maggies and magpies.


Most Australians do not appreciate the magpie bird. I have to be honest i didn’t either until our tree-change. Every year we watch the news reports of magpie birds swooping city bike riders, post men and school children. In our own Village, I have viewed a number of weird and wonderful bike helmet creations, festooned with spikes; as well as ice cream bucket hats with eyes glues on the back, to deter magpie attack.

However, since moving to our rural acre, I have reflected and slowly grown a new respect, and dare I say, ever an appreciation of magpies. Most days I share two slices of bread with the birds; an assortment of parrots, galahs, plovers, minor birds, recently kookaburras and magpies. At one time we had five, yes, five bush turkeys, which was surprising as we had been led to believe that they were solitary creatures. We can only guess that the leaf mound our male created was really something and attracted a harem of ladies!

I did try leaving out wild bird seed in a dish on the ground, but it was a disaster, ending up in not only five bush turkeys but also a couple of gate crashing rats. We are on the hunt for a stylish and functional stand alone bird feeder. In the meantime, a couple of times a week I take out the bread crusts and talk with the birds.

This week, as soon as I walked out onto our patio, five magpies swooped in to sit on our fence. I walked up to within a metre of them, and as I did so they all burst into song. My husband said it was their way of saying “feed me!” .  He was also worried I was about to enact a scene from “The Birds”! I prefer to think they were serenading me, “Oh lovely lady that doest feed us, how we bless you and bask in your kindness and beauty” as birds do.

They continued singing for their breakfast until I broke bread with them, upon which they forgot my very existence in their endeavors to cram as many bread pieces into their mouth before returning to their family or favourite eating spot.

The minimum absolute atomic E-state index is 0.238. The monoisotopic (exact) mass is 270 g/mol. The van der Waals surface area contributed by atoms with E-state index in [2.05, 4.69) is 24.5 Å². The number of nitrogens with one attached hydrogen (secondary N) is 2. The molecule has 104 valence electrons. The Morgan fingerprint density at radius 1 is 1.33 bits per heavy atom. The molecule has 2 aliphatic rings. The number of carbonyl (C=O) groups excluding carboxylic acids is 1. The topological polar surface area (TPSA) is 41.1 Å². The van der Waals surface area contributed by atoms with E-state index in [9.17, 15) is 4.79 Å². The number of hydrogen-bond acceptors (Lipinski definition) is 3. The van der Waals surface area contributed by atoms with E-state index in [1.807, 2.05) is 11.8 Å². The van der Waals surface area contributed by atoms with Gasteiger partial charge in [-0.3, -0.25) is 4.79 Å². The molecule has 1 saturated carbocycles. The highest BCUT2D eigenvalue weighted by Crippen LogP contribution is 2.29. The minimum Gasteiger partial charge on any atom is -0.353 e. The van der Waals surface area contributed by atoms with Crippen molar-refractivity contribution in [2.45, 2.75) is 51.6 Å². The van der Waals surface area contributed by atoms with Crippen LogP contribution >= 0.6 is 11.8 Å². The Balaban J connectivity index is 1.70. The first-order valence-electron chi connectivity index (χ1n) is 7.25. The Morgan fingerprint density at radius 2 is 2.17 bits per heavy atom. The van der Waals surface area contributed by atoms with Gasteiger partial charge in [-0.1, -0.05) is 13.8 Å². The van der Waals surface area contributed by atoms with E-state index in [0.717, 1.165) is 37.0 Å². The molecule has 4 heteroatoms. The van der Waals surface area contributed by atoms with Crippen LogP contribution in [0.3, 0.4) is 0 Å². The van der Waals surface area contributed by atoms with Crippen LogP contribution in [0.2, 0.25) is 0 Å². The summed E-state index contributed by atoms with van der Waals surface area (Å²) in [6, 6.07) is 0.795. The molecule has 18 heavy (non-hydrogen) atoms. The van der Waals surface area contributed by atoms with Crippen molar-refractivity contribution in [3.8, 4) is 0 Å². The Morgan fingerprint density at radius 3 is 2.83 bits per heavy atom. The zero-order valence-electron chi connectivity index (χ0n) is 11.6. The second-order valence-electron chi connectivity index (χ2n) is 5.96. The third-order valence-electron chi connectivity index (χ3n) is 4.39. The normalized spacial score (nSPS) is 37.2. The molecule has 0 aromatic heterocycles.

In those moments I think I lost five years in age, and made a memory that many people will never experience. Beauty can be found in surprising  things and unexpected moments. Slow down and enjoy the good life.

Time Merging with Endeavour

not just another boomer blog.

… all the time merging with a unique endeavour To bring to bloom the million-petalled flower Of being here.

Philip Larkin Old Fools

I’ve been blogging for over ten years now, but at the end of last year, after years of “being pecked to death by ducks” (Maya Angelou) I crashed and burned from a career in education into early retirement. So, the blog that was me, no longer felt like me. It just didn’t fit who I was then, and who I am now, or rather who I am becoming now.

This year I will celebrate 60 years of living. I own that, it feels good. No use pretending, as we all will die on the day we are going to die on, no matter what age we claim to be!

I’ve been married for over forty years, have three grown children, and as I write this 3 and one third grandchildren. I am blessed and grateful. Being grateful is something I do a lot of these days. Some days it is difficult – I am currently dealing with post-work related stress and anxiety which means some days I don’t always experience any unique endeavours.

After the Alzheimer’s related death of my Dad some years ago, my Mum is now in care due to dementia. I suspect, or fear, my genes may lead me along the same path, so making memories with my grandchildren is very important to me.

I am Australian, living in the state of Queensland. Five years ago we moved from Brisbane to a small rural town. We have a hectare of land that has become a small refuge for local wildlife. Most mornings we can see kangaroo and  pretty faced wallaby, hares and rabbits (though rabbits are a declared pest in Queensland – so much for the rabbit proof fence!), brush turkeys, kookaburras, galahs, rosella birds and any number of other wildlife living their lives amongst us. Sadly, we also have the odd snake. The day I found a baby snake in the bathtub was the day we got new screens on the laundry door! We don’t just call it home, we call it paradise.

Stereotypes have never been for me, so don’t expect this to be just another baby boomer blog. I defy classification,  though I  just did that very neatly didn’t I? Did I mention that I used to be a Teacher Librarian? Maybe that brought on the taxonomy of classifications!

Well, let’s see where this endeavour takes us.